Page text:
You can say developers and real estate people are conservative, because they’re definitely risk-averse. Of course you don’t want to fuck it up. Can you blame anyone for being risk-averse when they’re dealing with something that’s going to take 10 years and cost millions, if not billions?

What about HFZ on the XI? That project has had a lot of issues: contractors who were indicted, HFZ’s financial meltdown.

I would say very simply, the 11th, now One High Line, was just catastrophically timed vis-a-vis the pandemic. I think that’s one of the things about being a developer. It requires a lot of skills, but maybe the most important one is luck.

But there were a lot of other problems there.

An internal blow-up. I would have a lot of good things to say about Ziel. Of course, I’m sorry that it went the way it did. I’m happy that the building gets finished, and I think it’s going to be a great addition to the West Side. In retrospect, it’s very easy to have a lot of smart things to say about which mistakes were made and what could have been done different, but Kierkegaard says life is lived forward and understood backwards, and that’s the truth of it.

Describe your ideal client.

It’s incredibly inspiring to work for someone who is really passionate about what you’re about to do. If it’s just a line item in the spreadsheet, it’s never going to be a great building. It is great to work for founders or family-owned companies where the sense of ownership transcends a shareholder report. There’s something greater at stake, which is the long-term name and reputation of this particular organization, company, family, whatever. 

It’s been almost seven years since Rupert Murdoch backed out of the agreement to anchor 2 World Trade Center, which would have been your biggest assignment here. How do you handle disappointment or rejection?

You build up an elephant-thick skin, right? I’ve had some major disappointments, but I think the biggest one was our first project. [At] my first company, PLOT, our first building win was this circular swimming hall in the north of Denmark, a tiny project. But back when we won it, it was our ticket to becoming real architects who would actually build something. This was our chance, and we didn’t have any funding. It was the foundation of my office. My entire world revolved around this project, and because of an election, the new political conversation of the city decided to not do the project.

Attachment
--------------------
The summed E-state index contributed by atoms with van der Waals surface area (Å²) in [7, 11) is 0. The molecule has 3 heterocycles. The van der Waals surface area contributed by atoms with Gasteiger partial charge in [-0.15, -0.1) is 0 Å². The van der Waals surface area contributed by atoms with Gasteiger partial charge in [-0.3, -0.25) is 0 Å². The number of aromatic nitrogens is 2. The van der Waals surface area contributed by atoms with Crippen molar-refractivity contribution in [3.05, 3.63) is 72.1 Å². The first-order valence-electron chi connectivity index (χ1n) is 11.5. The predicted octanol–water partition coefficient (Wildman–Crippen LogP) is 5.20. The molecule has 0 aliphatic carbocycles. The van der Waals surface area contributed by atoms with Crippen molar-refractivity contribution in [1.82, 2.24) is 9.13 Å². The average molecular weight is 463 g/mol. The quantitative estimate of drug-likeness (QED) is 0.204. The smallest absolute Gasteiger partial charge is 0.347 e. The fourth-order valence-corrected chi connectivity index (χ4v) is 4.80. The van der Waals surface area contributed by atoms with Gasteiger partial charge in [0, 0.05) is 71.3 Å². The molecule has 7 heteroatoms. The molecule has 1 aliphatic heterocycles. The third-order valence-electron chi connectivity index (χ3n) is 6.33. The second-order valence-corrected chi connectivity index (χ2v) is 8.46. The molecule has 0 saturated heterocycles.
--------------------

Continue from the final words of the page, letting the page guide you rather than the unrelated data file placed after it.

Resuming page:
With 2 WTC, we spent two years on it, but it was somehow less of a blow because you almost know that it’s never certain until you cut the ribbon. We’ve broken ground on projects, we’ve reached the basement level on projects, and then for various political, financial, whatever reasons, something of significance happens. In this case it was the infighting and the Murdoch empire. Entire TV shows have been inspired about those events. I think we got to do some great work. I’m still friends with James Murdoch.

We are finishing the Spiral. It’s now a living, breathing building. I think we might not have been capable of delivering a supertall in New York if it hadn’t been for all the experience and work we went through in the World Trade Center.

You just realize that you can never celebrate too soon. Because you don’t know when it’s going to turn into a funeral. 

What are you like as a boss?

I don’t think I have a work personality versus a private personality. I think it’s the same person. I speak with my colleagues the same way I would speak with my friends. I’m so open to embracing someone else’s moment or initiative. I like to say that my job is actually not to come up with a brilliant idea, although I love it when it happens because it’s a great feeling. My job is just to make sure that wherever the great idea comes from, that’s the idea we choose and pursue.

Do you still get comments about the URL of your website,

No, it’s been a while. The whole English-speaking part of the world is certain that we did it on purpose, and you can go to Denmark, every single URL ends with dk. No matter how much I say it, no one will ever believe me.

So it was not on purpose.

It was not on purpose. But whenever I have to give my email at a check-in counter or whatever, I always say, “, as in Denmark,” to just stop the conversation right there.